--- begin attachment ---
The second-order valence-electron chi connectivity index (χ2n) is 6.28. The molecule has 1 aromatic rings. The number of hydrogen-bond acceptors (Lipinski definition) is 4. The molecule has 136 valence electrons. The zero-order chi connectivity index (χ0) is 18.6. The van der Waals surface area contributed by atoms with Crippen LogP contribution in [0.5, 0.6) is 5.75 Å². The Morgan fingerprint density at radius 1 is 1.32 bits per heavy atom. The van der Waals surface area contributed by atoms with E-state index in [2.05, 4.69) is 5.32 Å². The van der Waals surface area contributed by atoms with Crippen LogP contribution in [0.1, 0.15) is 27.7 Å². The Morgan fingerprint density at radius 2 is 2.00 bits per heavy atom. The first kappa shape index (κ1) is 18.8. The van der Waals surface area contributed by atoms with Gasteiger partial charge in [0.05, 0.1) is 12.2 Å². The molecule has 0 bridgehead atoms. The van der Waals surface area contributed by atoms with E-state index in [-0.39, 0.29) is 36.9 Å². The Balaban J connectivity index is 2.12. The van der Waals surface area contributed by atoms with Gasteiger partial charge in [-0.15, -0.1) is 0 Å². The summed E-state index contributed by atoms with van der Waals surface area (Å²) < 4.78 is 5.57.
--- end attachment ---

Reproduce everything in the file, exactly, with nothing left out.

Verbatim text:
The second-order valence-electron chi connectivity index (χ2n) is 6.28. The molecule has 1 aromatic rings. The number of hydrogen-bond acceptors (Lipinski definition) is 4. The molecule has 136 valence electrons. The zero-order chi connectivity index (χ0) is 18.6. The van der Waals surface area contributed by atoms with Crippen LogP contribution in [0.5, 0.6) is 5.75 Å². The Morgan fingerprint density at radius 1 is 1.32 bits per heavy atom. The van der Waals surface area contributed by atoms with E-state index in [2.05, 4.69) is 5.32 Å². The van der Waals surface area contributed by atoms with Crippen LogP contribution in [0.1, 0.15) is 27.7 Å². The Morgan fingerprint density at radius 2 is 2.00 bits per heavy atom. The first kappa shape index (κ1) is 18.8. The van der Waals surface area contributed by atoms with Gasteiger partial charge in [0.05, 0.1) is 12.2 Å². The molecule has 0 bridgehead atoms. The van der Waals surface area contributed by atoms with E-state index in [-0.39, 0.29) is 36.9 Å². The Balaban J connectivity index is 2.12. The van der Waals surface area contributed by atoms with Gasteiger partial charge in [-0.15, -0.1) is 0 Å². The summed E-state index contributed by atoms with van der Waals surface area (Å²) < 4.78 is 5.57.